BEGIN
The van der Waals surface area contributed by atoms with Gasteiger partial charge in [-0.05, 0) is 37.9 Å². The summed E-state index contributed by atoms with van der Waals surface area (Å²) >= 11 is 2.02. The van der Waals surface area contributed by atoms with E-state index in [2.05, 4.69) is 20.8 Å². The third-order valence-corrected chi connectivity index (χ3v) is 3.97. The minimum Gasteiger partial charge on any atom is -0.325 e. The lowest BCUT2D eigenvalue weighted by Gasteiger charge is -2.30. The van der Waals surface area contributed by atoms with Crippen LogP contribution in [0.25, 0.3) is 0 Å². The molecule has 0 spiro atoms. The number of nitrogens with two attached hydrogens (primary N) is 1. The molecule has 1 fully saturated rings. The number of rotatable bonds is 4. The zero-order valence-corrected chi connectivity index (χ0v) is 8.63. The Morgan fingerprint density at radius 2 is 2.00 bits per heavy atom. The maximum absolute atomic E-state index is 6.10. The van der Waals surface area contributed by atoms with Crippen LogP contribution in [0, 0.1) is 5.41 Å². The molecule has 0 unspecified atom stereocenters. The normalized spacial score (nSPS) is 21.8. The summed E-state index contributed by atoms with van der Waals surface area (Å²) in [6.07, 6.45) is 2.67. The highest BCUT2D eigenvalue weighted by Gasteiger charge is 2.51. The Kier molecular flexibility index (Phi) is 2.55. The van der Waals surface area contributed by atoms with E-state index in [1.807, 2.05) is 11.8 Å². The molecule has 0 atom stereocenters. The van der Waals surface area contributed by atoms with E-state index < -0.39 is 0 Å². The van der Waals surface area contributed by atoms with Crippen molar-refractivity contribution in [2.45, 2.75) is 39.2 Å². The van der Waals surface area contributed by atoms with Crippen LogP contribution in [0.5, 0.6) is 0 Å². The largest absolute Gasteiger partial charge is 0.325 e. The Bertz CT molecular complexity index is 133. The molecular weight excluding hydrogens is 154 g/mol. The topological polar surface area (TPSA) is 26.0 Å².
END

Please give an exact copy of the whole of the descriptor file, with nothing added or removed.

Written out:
The van der Waals surface area contributed by atoms with Gasteiger partial charge in [-0.05, 0) is 37.9 Å². The summed E-state index contributed by atoms with van der Waals surface area (Å²) >= 11 is 2.02. The van der Waals surface area contributed by atoms with E-state index in [2.05, 4.69) is 20.8 Å². The third-order valence-corrected chi connectivity index (χ3v) is 3.97. The minimum Gasteiger partial charge on any atom is -0.325 e. The lowest BCUT2D eigenvalue weighted by Gasteiger charge is -2.30. The van der Waals surface area contributed by atoms with Crippen LogP contribution in [0.25, 0.3) is 0 Å². The molecule has 0 spiro atoms. The number of nitrogens with two attached hydrogens (primary N) is 1. The molecule has 1 fully saturated rings. The number of rotatable bonds is 4. The zero-order valence-corrected chi connectivity index (χ0v) is 8.63. The Morgan fingerprint density at radius 2 is 2.00 bits per heavy atom. The maximum absolute atomic E-state index is 6.10. The van der Waals surface area contributed by atoms with Crippen LogP contribution in [0, 0.1) is 5.41 Å². The molecule has 0 unspecified atom stereocenters. The normalized spacial score (nSPS) is 21.8. The summed E-state index contributed by atoms with van der Waals surface area (Å²) in [6.07, 6.45) is 2.67. The highest BCUT2D eigenvalue weighted by Gasteiger charge is 2.51. The Kier molecular flexibility index (Phi) is 2.55. The van der Waals surface area contributed by atoms with E-state index in [1.807, 2.05) is 11.8 Å². The molecule has 0 atom stereocenters. The van der Waals surface area contributed by atoms with E-state index < -0.39 is 0 Å². The van der Waals surface area contributed by atoms with Crippen molar-refractivity contribution in [2.45, 2.75) is 39.2 Å². The van der Waals surface area contributed by atoms with Crippen LogP contribution in [0.5, 0.6) is 0 Å². The largest absolute Gasteiger partial charge is 0.325 e. The Bertz CT molecular complexity index is 133. The molecular weight excluding hydrogens is 154 g/mol. The topological polar surface area (TPSA) is 26.0 Å².